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SHE SHE SHE: SDGs #5: Let’s Pledge for Gender Equality

Mar 24, 2016, 11:09 AM | Article By: Halimatou Ceesay

SDGs are a set of 17 goals for the world’s future, through 2030, backed up by a set of 169 detailed Targets that were negotiated over a two-year period at the United Nations and agreed to by nearly all the world’s nations, on 25 Sept 2015.

What is new and different about the 17 SDGs?

Universality: First, and most important, these goals apply to every nation and every sector. Cities, businesses, schools, organizations, all are challenged to act.

Integration: Second, it is recognized that the Goals are all inter-connected, in a system. We cannot aim to achieve just one Goal. We must achieve them all.

Transformation: It is widely recognized that achieving these Goals involves making very big, fundamental changes in how we live on Earth.

As the world is just from celebrating International Women’s Day, She-She-She deems it necessary to touch on SDGs goal 5 “achieving gender equality and empower women and girls”, because as a nation that preaches and sings the word, “Women Empowerment”, all the time, it is also necessary for us to start practicing what we preach or sing every day.

Outlining Gender Equality and women empowerment as a goal of its own in the SDGs show how important the issue of equality and empowerment of women and girls is in the world, as well as the need for all stakeholders to practice what they preach during workshops, political rallies, cabinet meetings, and at the National and International level.

The question now is what can The Gambia do to achieve the SDG Goal 5?

In the Gambia today, the number of women that are being forced out of jobs because of the unfavourable conditions is becoming high. This is not so because women cannot do the job that they are hired to do, but because their employers who are mostly men subdue them to agree to certain conditions that are based on their gender.

Just because I am a woman, when my employer was giving me the job, she asked: What if he employed me and I get married.

When I look at him, I saw a married man who even has his wife and children’s photo on his phone screen. The same man who is happily married is preventing me from getting married, all in the name of employment.

When a man applied for the same job, he will not be asked - What if he gets married after being employed. Why are women and men not equally treated fairly by employers? As a male employer, married with children - Why will you prevent a woman from getting her own family while you are building a family?

If we as a nation do not tackle this issue of women being discriminated at work places because they are women, achieving SDG goal 5 will forever remain a dream. Gender equality is a human rights issue and it should be respected in our various work places.

In The Gambia when it comes to political representation, women are less compared to men. Fortunately, men in political positions are only good at preaching about the need to empower women and for their rights to be respected, but the enforcement becomes a problem. This is an election year in The Gambia, but no political party has chosen a female flagbearer, so far.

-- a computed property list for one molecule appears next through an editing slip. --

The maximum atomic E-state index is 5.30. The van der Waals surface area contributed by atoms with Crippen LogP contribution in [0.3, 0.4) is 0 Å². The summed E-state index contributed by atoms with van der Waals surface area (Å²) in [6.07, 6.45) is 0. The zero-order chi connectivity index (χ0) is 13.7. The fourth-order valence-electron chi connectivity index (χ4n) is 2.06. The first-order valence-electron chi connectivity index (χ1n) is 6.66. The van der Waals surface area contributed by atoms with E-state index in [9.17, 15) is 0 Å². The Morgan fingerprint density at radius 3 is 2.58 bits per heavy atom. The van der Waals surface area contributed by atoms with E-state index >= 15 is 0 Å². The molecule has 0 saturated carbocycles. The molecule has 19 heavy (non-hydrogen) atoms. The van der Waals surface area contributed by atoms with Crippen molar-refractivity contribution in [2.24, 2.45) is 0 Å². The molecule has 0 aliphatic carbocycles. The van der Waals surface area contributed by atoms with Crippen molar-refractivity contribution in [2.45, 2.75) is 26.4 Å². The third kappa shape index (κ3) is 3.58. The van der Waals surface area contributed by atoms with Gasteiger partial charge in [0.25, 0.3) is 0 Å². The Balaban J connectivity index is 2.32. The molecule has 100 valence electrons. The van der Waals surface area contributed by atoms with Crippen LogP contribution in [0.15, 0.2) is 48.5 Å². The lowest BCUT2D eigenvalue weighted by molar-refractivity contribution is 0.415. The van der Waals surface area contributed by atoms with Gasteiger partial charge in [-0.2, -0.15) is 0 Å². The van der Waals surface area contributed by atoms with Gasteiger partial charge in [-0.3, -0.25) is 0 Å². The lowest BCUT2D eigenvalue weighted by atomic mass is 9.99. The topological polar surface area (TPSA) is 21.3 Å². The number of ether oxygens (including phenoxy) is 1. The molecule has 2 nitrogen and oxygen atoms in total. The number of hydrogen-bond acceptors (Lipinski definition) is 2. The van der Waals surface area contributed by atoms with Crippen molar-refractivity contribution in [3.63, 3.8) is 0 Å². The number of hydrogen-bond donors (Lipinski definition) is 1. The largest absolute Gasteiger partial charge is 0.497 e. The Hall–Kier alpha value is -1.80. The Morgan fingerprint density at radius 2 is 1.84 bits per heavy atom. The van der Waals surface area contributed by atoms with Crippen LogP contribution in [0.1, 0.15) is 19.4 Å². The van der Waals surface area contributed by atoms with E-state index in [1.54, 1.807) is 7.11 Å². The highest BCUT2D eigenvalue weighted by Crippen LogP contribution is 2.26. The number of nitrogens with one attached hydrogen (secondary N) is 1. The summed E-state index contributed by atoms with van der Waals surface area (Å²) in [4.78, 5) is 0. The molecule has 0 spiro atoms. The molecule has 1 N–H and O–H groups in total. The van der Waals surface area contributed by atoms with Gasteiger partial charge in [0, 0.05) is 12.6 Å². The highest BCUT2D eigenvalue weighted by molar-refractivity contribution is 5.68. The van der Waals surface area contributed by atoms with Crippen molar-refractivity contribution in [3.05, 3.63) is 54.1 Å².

During the last parliamentary elections, just few women contested. Where do we stand in achieving SDG goal 5 when political parties cannot chose women to represent them?

It is said that guaranteeing the rights of women, and giving them opportunities to reach their full potential is critical not only for attaining gender equality, but also for meeting a wide range of international development goals, including the SDGs.

We all know that Sexual and Reproductive Health is a right, but when a man needs a condom, he will go and get it without seeking for his wife’s consent.

However, when a woman needs contraception her husband wants to be consulted, and has to give his consent before she will go for it. Yet we say women are empowered, when in fact a woman has no say over her sexuality. The unequal power in sexual partnership has to end!

What do we expect from the rural women who spend their life on the farm with no tools to work with? The rural woman, who earns her daily bread on the little income she generated from her farm, will prioritize paying for his sons to go to school while the girl-child stays at home to help her with the chores or is sent away for marriage.

It is said that women comprise more than 50% of the world’s population, yet they only own 1% of the world’s wealth. Throughout the world, women and girls spend long hours on unpaid domestic work.

The rural woman in The Gambia wakes up at dawn every day and works till late at night. When going to the farm, she is never given a ride on her husband’s donkey cart. She prepares food after returning from the farm, bathes the children, washes their clothes and sees to it that they are in bed. The only time she knows that she has a husband, is when it is time for her to go to bed. She is never seen as a partner, but as property.

Women’s Empowerment is: The fostering of a woman’s sense of self-worth, her decision-making power, her access to opportunities and resources, her power and control over her own life inside and outside the home, and her ability to affect change.